Saturday, May 1, 2010
Ashes Grammar proved to be a step forward for the group, and now A Sunny Day is Glasgow have used the remains of the Ashes for their new EP Nitetime Rainbows. EP's are a good thing. They let the artist experiment with their sound and explore their artistic freedom, usually pressure free.
Along with three remixes of the "Nitetime Rainbows" song, the band gives fans a small handful of new tracks. The results span from beautiful, interesting, to down-right weird. While the sound doesn't fit conventions of typical pop music, some of the arragments make for a “digestable” alterantive to pop fans. In other words, this is alternative music for those who do not care much for alternative music.
On the other hand, the EP by no means sells-out. No catering to the status-quo here. “So Bloody, So Tight” may sound like it would be a free-for-all electroclash or hard rock track, but on the contrary, it's a lite fusion of accoustic and techno. Nothing very bloody about this. Quite loose and clean sounding, actually. “Piano Lessons” opens with its adventurous mix of organic pianos and new-wave electric riffs teaches the listener a thing or two about the merging of two completely different sounds and making it work.
Of there three remixes of “Nitetime Rainbows,” by far the most effective remix is the Buddy System remix, which includes Indian chant, trance beats, and a so-fresh, so-clean feel to it. Then the group goes completely avant garde on their EP, especially in the acid wash edit of the track. The mix perfectly captures what you would expect an acid wash to sound like. Lastly, the Ezekiel Honig remix has an eery, repetitive kind of thing going on, sounding more like a horror flick soundtrack than the oceanic-tingled original.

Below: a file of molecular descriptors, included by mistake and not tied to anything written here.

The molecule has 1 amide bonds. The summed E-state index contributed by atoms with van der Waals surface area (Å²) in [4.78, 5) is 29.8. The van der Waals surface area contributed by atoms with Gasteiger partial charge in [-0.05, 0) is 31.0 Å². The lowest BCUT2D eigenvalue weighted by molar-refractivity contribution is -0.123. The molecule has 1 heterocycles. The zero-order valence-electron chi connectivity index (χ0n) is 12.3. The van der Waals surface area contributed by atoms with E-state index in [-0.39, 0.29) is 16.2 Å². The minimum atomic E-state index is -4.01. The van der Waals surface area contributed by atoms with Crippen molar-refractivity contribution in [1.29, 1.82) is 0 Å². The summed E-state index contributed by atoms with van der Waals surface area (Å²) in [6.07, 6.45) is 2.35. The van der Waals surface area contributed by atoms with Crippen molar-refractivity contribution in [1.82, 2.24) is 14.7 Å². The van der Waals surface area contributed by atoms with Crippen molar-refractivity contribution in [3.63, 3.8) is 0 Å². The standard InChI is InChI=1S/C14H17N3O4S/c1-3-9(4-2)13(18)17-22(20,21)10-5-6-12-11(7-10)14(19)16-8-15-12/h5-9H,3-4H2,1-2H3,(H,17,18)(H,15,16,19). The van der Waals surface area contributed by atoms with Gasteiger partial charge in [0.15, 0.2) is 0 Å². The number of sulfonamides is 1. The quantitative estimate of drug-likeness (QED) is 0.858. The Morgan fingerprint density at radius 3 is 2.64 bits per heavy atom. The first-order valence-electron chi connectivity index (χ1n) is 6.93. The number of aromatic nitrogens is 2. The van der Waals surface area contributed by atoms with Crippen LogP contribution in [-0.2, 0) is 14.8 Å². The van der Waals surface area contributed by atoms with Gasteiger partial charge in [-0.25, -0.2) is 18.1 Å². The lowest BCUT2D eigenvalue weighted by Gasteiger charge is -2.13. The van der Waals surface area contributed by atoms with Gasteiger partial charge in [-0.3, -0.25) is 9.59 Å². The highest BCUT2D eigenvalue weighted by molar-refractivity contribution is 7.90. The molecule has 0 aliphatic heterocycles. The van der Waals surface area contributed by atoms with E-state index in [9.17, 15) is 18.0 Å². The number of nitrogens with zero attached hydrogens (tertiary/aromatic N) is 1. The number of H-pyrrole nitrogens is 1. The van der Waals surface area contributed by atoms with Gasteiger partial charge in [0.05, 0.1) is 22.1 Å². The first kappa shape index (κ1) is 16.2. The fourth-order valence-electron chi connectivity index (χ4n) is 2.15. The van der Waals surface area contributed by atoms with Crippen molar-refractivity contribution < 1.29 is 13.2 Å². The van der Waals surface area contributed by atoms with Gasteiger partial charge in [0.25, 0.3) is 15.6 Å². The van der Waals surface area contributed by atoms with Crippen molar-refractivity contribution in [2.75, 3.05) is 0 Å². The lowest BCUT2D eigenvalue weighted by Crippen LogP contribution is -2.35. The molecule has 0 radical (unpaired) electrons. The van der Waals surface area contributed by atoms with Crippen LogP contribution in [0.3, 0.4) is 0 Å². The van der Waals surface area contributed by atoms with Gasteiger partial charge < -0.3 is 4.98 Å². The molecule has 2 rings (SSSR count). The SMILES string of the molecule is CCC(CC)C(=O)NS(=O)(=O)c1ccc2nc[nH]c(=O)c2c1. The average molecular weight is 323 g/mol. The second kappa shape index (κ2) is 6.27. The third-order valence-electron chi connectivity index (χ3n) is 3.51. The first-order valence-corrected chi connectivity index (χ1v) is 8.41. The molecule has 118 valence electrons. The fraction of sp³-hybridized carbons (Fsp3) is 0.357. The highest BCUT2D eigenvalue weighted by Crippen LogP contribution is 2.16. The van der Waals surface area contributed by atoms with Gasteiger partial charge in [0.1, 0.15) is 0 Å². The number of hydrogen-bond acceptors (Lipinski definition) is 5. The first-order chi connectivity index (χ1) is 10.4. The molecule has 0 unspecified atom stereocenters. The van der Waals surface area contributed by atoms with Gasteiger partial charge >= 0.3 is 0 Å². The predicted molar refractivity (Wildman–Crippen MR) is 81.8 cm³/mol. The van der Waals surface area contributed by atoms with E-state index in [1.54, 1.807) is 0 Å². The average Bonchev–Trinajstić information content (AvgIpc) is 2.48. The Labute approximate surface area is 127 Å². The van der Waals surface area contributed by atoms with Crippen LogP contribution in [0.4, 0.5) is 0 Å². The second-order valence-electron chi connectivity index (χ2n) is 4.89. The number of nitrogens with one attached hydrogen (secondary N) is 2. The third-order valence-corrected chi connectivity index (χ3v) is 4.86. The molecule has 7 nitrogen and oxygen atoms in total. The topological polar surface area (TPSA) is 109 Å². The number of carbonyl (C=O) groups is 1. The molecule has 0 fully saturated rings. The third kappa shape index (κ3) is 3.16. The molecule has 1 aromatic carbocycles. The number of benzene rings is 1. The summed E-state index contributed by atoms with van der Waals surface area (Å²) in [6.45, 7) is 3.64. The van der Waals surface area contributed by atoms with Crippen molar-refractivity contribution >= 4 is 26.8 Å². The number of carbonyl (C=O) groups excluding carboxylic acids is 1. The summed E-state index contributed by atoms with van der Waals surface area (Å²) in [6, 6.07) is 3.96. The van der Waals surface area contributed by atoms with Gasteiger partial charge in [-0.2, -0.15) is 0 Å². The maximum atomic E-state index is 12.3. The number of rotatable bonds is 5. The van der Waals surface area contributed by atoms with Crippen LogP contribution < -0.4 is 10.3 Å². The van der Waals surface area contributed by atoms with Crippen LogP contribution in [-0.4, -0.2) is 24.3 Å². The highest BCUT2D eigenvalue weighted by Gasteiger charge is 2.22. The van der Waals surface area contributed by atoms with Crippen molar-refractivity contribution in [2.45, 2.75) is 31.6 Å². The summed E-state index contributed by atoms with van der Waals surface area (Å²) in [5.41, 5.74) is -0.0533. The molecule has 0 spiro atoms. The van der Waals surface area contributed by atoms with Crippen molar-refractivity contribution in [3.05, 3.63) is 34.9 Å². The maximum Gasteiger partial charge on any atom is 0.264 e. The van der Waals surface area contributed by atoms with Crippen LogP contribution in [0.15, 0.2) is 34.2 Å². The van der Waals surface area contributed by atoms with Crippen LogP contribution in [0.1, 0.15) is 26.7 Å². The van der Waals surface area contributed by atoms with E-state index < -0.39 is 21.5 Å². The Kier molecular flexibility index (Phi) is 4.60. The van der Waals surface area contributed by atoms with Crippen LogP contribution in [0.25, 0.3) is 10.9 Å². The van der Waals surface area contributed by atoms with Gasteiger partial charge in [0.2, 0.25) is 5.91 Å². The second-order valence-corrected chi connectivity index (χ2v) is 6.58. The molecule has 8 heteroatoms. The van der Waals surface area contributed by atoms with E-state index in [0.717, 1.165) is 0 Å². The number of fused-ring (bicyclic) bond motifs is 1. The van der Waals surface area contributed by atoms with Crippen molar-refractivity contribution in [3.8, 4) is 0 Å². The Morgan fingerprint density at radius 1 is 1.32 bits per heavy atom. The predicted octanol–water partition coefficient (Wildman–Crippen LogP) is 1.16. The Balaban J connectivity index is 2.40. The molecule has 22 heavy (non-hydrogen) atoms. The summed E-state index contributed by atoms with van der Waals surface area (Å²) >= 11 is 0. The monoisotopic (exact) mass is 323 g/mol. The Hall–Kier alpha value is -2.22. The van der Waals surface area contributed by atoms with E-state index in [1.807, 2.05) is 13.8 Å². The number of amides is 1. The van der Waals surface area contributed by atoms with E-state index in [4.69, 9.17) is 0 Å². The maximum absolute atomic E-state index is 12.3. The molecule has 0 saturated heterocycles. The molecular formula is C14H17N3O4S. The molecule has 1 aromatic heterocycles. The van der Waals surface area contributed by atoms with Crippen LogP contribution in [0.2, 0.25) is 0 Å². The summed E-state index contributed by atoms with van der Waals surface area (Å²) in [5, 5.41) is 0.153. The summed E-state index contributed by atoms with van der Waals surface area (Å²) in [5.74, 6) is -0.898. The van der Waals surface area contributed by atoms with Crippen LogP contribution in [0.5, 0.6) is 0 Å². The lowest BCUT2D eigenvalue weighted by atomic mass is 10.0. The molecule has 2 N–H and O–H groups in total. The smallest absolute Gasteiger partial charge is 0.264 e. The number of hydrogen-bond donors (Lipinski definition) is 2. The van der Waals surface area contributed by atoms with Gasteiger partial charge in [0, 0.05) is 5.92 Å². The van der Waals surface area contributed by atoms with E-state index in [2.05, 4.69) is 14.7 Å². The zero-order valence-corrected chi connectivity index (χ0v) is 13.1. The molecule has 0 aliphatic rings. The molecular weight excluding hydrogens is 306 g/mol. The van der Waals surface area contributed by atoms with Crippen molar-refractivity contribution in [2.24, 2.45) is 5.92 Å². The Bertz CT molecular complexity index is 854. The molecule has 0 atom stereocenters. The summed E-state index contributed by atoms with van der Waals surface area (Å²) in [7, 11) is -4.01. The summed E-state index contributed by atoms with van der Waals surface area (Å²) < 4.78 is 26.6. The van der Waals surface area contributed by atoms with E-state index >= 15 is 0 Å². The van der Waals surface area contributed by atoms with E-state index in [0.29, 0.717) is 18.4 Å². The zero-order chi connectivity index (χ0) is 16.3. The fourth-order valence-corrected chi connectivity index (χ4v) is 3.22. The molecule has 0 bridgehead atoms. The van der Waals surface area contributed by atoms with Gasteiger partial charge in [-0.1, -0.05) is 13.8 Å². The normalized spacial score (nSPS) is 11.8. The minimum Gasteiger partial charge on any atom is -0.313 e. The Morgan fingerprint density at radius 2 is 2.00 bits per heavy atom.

When it comes to the actual original recording of the track, “Nitetime Rainbows,” the track actually reminds the listener of what Madonna's demos may have sounded like during her 1998 Ray of Light sessions. With electric guitar drums, electronica atmopheric beats, and a lite-dance rhythm, the song is destined to become an alt. radio classic. On the other side of the rainbow, “Daytime Rainbows” dives into a music world that sounds like a distorted Blondie record. The two tracks are like day and night, in fact, the songs don't sound like they were recorded by the same artist.
This may be the group's strongest EP yet, and released only a few months after the Ashes Grammar LP, the disc makes for a nice treat for the fans between albums. And with a pinch of electroclash, a cup of acoustic flavor, and a spoonful of avant-garde, the EP makes for an interesting dish of music.